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Dean Fraser (sometimes appearing as Dean Frazer) (b. Dean Ivanhoe Fraser, Kingston, Jamaica c.1955) is a Jamaican saxophonist who has contributed to hundreds of reggae recordings since the mid-1970s. He was awarded the Musgrave Medal by the Jamaican government in 1993 in recognition of his services to music.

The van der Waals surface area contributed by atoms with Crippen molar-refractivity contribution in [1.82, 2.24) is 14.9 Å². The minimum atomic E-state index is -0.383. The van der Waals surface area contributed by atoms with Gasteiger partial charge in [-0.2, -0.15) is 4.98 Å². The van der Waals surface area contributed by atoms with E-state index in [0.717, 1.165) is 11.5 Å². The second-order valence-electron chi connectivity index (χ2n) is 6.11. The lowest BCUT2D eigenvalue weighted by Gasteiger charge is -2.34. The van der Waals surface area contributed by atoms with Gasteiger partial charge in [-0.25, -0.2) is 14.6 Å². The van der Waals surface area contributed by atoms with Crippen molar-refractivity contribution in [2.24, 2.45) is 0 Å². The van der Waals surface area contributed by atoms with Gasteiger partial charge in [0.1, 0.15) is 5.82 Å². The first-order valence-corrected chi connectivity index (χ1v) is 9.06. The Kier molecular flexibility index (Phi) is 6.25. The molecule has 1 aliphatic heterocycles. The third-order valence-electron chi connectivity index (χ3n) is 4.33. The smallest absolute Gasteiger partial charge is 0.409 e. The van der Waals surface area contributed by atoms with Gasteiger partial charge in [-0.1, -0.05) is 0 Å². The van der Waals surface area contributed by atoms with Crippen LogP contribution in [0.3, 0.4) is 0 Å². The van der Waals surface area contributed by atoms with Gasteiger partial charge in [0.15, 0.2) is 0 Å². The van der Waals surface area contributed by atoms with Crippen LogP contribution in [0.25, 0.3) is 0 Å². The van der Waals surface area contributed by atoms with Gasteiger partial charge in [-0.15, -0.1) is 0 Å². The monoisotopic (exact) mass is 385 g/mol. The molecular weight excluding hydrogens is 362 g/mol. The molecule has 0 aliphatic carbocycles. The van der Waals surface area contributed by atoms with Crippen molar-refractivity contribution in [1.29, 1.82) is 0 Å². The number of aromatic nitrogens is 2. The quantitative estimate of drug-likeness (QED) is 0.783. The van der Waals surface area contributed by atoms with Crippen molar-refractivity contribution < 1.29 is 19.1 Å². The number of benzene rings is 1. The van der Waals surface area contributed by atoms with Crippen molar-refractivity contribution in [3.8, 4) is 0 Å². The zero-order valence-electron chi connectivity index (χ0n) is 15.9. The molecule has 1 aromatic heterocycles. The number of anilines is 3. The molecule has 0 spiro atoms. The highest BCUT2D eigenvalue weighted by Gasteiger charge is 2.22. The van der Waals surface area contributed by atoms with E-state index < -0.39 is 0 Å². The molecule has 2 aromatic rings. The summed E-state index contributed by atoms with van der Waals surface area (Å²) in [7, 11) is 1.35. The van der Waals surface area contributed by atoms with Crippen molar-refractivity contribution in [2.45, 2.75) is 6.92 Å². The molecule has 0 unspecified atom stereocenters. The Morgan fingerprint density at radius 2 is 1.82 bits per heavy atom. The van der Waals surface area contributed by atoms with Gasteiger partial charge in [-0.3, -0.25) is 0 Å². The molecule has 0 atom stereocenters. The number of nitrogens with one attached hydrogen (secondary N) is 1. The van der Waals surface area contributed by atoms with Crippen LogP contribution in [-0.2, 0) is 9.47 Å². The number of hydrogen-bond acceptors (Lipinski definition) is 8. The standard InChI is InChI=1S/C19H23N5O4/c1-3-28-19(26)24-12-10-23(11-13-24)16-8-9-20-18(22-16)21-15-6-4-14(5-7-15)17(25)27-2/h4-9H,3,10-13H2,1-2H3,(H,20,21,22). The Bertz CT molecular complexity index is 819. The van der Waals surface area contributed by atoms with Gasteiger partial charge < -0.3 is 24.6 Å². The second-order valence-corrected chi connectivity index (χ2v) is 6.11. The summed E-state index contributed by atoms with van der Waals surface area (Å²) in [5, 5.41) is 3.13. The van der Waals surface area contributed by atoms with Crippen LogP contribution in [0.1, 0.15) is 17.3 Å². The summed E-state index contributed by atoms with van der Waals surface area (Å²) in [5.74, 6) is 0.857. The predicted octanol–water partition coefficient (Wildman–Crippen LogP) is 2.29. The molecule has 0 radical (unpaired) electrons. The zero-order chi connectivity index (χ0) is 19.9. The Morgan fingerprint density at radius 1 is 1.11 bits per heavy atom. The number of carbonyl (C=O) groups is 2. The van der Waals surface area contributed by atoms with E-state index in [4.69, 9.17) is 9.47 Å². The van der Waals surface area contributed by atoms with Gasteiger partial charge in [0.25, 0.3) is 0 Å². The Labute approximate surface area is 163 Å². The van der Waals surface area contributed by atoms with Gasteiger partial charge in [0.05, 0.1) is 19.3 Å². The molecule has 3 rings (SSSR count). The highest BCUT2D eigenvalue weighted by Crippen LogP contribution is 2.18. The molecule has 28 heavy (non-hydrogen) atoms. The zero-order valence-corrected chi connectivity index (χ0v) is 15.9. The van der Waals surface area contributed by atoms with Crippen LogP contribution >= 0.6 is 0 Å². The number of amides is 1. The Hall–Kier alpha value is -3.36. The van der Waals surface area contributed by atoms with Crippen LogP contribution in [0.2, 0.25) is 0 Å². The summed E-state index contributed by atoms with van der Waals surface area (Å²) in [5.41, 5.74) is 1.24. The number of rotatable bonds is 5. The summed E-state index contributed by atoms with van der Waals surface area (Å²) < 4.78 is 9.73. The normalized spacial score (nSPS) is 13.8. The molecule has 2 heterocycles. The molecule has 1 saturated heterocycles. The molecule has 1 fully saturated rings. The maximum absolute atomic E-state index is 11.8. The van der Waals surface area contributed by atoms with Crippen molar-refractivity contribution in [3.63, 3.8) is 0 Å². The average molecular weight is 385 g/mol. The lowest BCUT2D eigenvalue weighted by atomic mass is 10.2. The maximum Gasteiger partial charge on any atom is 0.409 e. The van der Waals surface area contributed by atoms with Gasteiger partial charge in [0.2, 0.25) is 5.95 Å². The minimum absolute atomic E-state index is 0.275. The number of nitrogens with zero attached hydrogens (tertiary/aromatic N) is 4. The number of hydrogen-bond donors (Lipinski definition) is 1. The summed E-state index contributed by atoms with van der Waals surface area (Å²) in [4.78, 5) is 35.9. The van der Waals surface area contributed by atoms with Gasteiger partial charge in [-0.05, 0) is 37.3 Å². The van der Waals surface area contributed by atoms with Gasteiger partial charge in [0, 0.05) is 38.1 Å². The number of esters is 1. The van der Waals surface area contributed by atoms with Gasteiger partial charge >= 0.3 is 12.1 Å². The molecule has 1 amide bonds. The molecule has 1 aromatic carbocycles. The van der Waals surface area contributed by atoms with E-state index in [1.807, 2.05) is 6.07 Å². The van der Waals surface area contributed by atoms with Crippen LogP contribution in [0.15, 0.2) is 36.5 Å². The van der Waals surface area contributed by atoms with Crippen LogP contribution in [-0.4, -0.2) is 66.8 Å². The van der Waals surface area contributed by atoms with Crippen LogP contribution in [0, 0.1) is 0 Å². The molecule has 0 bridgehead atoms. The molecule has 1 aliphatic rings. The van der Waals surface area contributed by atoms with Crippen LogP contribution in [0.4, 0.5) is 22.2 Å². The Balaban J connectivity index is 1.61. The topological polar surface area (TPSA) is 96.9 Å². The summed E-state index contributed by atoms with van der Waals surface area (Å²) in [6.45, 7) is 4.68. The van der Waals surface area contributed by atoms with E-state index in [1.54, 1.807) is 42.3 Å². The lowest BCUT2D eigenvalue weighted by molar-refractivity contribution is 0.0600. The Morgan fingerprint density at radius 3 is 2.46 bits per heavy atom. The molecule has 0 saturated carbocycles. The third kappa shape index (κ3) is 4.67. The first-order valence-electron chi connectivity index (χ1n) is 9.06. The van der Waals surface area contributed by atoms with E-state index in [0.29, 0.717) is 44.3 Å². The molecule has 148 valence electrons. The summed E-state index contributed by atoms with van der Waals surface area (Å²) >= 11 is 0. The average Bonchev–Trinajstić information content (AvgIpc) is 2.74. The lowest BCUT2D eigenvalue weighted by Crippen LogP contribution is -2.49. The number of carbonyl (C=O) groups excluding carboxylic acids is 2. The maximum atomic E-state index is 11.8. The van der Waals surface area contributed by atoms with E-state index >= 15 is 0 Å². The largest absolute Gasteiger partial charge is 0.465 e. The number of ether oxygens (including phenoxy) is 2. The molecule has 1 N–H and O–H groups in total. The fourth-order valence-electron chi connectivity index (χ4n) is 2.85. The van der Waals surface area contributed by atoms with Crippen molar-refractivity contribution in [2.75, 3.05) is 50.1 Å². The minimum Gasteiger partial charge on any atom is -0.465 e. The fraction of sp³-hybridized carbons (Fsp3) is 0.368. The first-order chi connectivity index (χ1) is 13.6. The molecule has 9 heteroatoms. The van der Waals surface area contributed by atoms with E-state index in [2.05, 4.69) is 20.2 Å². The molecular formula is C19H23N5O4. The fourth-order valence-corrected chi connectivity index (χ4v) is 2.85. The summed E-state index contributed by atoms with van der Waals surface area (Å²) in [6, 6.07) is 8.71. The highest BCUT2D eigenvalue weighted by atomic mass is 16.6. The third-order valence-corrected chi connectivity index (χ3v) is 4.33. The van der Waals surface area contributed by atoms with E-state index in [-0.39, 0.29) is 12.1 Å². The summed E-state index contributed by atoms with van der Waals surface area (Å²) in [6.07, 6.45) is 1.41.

Fraser started to play the clarinet at the age of 12. Around this time he met Ronald 'Nambo' Robinson and Junior 'Chico' Chinn at a youthclub in Jonestown and the three boys would eventually form a brass section. Fraser took up saxophone at the age of 15. The trio became the foremost horn section in Jamaica in the 1980s. In 1977 he joined Lloyd Parks' We The People Band, backing Dennis Brown on several of his recordings for Joe Gibbs. Fraser's first album, 1978's Black Horn Man was produced by Gibbs. This was followed in 1979 by Pure Horns and Double Dynamite, and in 1980 by Revolutionary Sounds for producer Donovan Germain. Fraser provided horns for Sly & Robbie in the 1980s, both on record and on tour. Fraser appeared at the 1981 Reggae Sunsplash, performing an instrumental version of the recently-deceased Bob Marley's "Redemption Song", which led to the 1984 album Pumping Air on Island Records' Mango label. Fraser went on to record two albums of Marley covers, Dean Plays Bob and Dean Plays Bob volume II. The digital era of reggae which is defined by the use of computers and drum machines to create the backing track did not affect his output since acoustic instruments such as the saxophone were still in demand. Fraser has released several more albums since and he is recognized as one of Jamaica's top musicians. He is Uncle to Hip Hop Mc Reggiimental.


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